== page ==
Ryan Holiday (@ryanholiday) is a media strategist, an entrepreneur, and an author who wrote eight books and ghost wrote another six by the time he was 30. His most recent offering is Conspiracy: Peter Thiel, Hulk Hogan, Gawker, and the Anatomy of Intrigue.
What We Discuss with Ryan Holiday:
- How Ryan figured out what he really wanted to do with his life.
- Ryan’s two-step process to solve for that.
- Realistic alternatives to college.
- How to make life decisions more strategically than most.
- What goes into writing a Ryan Holiday book from scratch.
- And much more…
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Most of us have dreams of wild success at some point in our lives. Some of us settle for a lesser version of what we once believed was in store for us, and many of us don’t even come close. But every now and again we encounter someone who can seemingly point to any distant star of their choosing and reach it at light speed with targeted precision and minimal fuss. At first glance, you might mistake Ryan Holiday — author of Conspiracy: Peter Thiel, Hulk Hogan, Gawker, and the Anatomy of Intrigue (and many others) — for such a person.
Ryan joins us to explain that, while he had a good idea of what he wanted to do with his life from an early age, he never took it for granted that the strategies he employed to achieve his goals were a sure thing. And while an outside observer might see Ryan’s many successes as evidence of his “magic” touch, he has a more interesting story to tell — and much to teach us. Listen, learn, and enjoy!
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More About This Show
Dropping out of college by the time he was 20 to pursue writing, Conspiracy: Peter Thiel, Hulk Hogan, Gawker, and the Anatomy of Intrigue author Ryan Holiday didn’t score any points with his concerned parents at that point in his life. But he didn’t go about following his dream like a typical 20-year-old college dropout might, either. Ryan had a plan…of sorts.
“I wasn’t saying, ‘Screw college, I’m going to write books,'” says Ryan. “I had a vague sense of where it might be leading. But really, it was, ‘Screw college, I’m going to work for these people who are making books and know more about the industry that I want to be in than anyone at my college.'”
Lessons from the Bottom Rung
Hindsight bias is the inclination to perceive a past event as having been predictable — despite little or no objective basis for such a prediction. While Ryan explains how he knew what he wanted early in life and took the steps toward that goal in a way that made sense to him at the time, he cautions against taking his personal example as evidence confirming his plan was rock solid and foolproof from the start.
“You want to make sure that you don’t look at other people’s stories and project a clarity that was not necessarily there,” says Ryan. “It was not for me; I would actually say I discovered it a little bit later than some writers.”
The 48 Laws of Power author Robert Greene might disagree — he was nearly 40 by the time he published his first book. But by taking a job as his research assistant to learn about the entire process of writing and publishing a book, Ryan was able to benefit from the mistakes Robert had made on his journey rather than making a fresh set of mistakes on his own.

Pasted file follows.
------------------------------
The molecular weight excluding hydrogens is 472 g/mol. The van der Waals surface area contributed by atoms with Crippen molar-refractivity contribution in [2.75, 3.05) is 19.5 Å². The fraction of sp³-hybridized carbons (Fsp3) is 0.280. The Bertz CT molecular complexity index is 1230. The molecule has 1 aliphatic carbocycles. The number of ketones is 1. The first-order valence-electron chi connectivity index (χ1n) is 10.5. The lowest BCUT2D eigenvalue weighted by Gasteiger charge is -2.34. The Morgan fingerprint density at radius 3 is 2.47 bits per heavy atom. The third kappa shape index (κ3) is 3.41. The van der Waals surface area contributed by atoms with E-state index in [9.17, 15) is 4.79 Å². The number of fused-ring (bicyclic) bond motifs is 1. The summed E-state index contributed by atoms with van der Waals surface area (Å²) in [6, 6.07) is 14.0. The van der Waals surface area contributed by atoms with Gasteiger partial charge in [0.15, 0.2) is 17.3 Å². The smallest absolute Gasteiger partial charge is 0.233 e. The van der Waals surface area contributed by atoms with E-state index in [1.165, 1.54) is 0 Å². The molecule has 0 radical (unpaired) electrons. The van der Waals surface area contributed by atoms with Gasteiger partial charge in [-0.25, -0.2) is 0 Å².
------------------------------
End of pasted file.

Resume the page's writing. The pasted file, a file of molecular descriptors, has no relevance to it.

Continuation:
“Get yourself in the vicinity of the industry first,” says Ryan.
The lesson: don’t be too proud to accept a sub-entry level job in your field of choice if you’re just getting started. Setting your sights too high and failing when things don’t work out is more likely to end in a permanent derailment than taking the time to learn from others who have already gone through whatever tough times that field has to offer.
Understanding the industry from the ground up allows you to work yourself into a position to be ready when a door to a more desirable position opens.
Listen to this episode in its entirety to learn more about Ryan’s other deliberate steps toward achieving his goals that we can apply to our own situation, how even many of the corporate superpowers we use today as household names had humble beginnings that would be unrecognizable to their current-day mission statements, how humility best serves Ryan’s trajectory over belief in a fictional Midas touch, how we can determine what we want in the first place so we know where to begin, how we can be more strategic about our life decisions great and small, what goes into writing a Ryan Holiday book from scratch, and much more.
THANKS, RYAN HOLIDAY!
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And if you want us to answer your questions on one of our upcoming weekly Feedback Friday episodes, drop us a line at firstname.lastname@example.org.
Resources from This Episode:
- Conspiracy: Peter Thiel, Hulk Hogan, Gawker, and the Anatomy of Intrigue by Ryan Holiday
- Other books by Ryan Holiday
- Ryan Holiday’s website
- Ryan Holiday at Facebook
- Ryan Holiday at Instagram
- Ryan Holiday at Twitter
- Tucker Max
- Robert Greene
- Malcolm Gladwell
- Boys Among Men: How the Prep-to-Pro Generation Redefined the NBA and Sparked a Basketball Revolution by Jonathan Abrams
- I Bombed And Then This Is What Blah Blah by James Altucher
- Dawn of Def Jam: Rick Rubin Returns to His NYU Dorm Room